On a global scale, it is the extraction of water for irrigation of agricultural plantations that is the biggest source of water problems. One of the most “hot spots” in this problem is the aquifer in the California Valley of the United States, where agriculture is highly developed. The situation is also dire in regions where agriculture is entirely dependent on underground aquifers for irrigation, as is the case in India. Agriculture uses about 70% of all fresh water consumed by humans. Approximately 13 of this amount goes to growing fodder for livestock.
Industrial livestock farms are one of the main consumers of water all over the world – water is needed not only for growing feed, but also for watering animals, washing pens, and other farm needs. For example, in the US, a modern dairy farm consumes an average of 3.4 million gallons (or 898282 liters) of water per day for various purposes! It turns out that for the production of 1 liter of milk, as much water is poured as a person pours in the shower for months. The meat industry is no better than the dairy industry in terms of water consumption: if you calculate, it takes 475.5 liters of water to produce a patty for one burger.
According to scientists, by 2050 the world’s population will increase to nine billion. Considering that many of these people consume livestock meat and dairy products, it is clear that the pressure on drinking water sources will become even greater. Depletion of underwater sources, problems with agriculture and interruptions in the production of sufficient amounts of food for the population (ie hunger), an increase in the number of people living below the poverty line … All these are consequences of the irrational use of water resources.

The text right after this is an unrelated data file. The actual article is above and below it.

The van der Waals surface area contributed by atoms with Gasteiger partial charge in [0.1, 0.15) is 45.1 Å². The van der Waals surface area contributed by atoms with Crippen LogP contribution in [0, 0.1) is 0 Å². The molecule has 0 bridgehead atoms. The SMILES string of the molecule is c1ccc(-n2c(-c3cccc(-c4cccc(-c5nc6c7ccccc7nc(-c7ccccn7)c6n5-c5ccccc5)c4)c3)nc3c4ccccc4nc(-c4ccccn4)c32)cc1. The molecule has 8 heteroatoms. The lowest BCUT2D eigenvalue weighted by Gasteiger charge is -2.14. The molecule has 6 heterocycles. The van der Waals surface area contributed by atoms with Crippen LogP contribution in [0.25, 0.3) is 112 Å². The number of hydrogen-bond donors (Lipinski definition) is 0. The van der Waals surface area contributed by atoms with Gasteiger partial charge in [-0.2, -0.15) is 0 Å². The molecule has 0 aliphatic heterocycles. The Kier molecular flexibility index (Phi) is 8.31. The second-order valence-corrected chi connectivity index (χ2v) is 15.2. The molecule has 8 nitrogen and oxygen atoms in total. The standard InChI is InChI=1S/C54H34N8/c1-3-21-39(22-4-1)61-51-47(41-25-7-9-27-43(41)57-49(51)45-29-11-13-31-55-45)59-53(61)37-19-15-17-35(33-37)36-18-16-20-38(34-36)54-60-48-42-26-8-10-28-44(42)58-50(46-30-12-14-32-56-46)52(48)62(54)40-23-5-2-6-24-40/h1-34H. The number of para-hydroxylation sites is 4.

What can be done?
It is clear that each individual person cannot start a “war” against malicious water users by interfering with gold mining or even simply turning off the irrigation system on the neighbor’s lawn! But everyone can already today begin to be more conscious about the consumption of life-giving moisture. Here are some helpful tips:
· Do not buy bottled drinking water. Many producers of drinking water sin by extracting it in arid regions and then selling it to consumers at an inflated price. Thus, with each bottle, the balance of water on the planet is disturbed even more.
- Pay attention to water consumption in your home: for example, the time you spend in the shower; turn off the faucet while brushing your teeth; Don’t let the water run in the sink while you rub the dishes with detergent.
- Limit the consumption of meat and dairy products – as we have already calculated above, this will reduce the depletion of water resources. The production of 1 liter of soy milk requires only 13 times the amount of water required to produce 1 liter of cow’s milk. A soy burger requires 115 water to make a meatball burger. The choice is yours.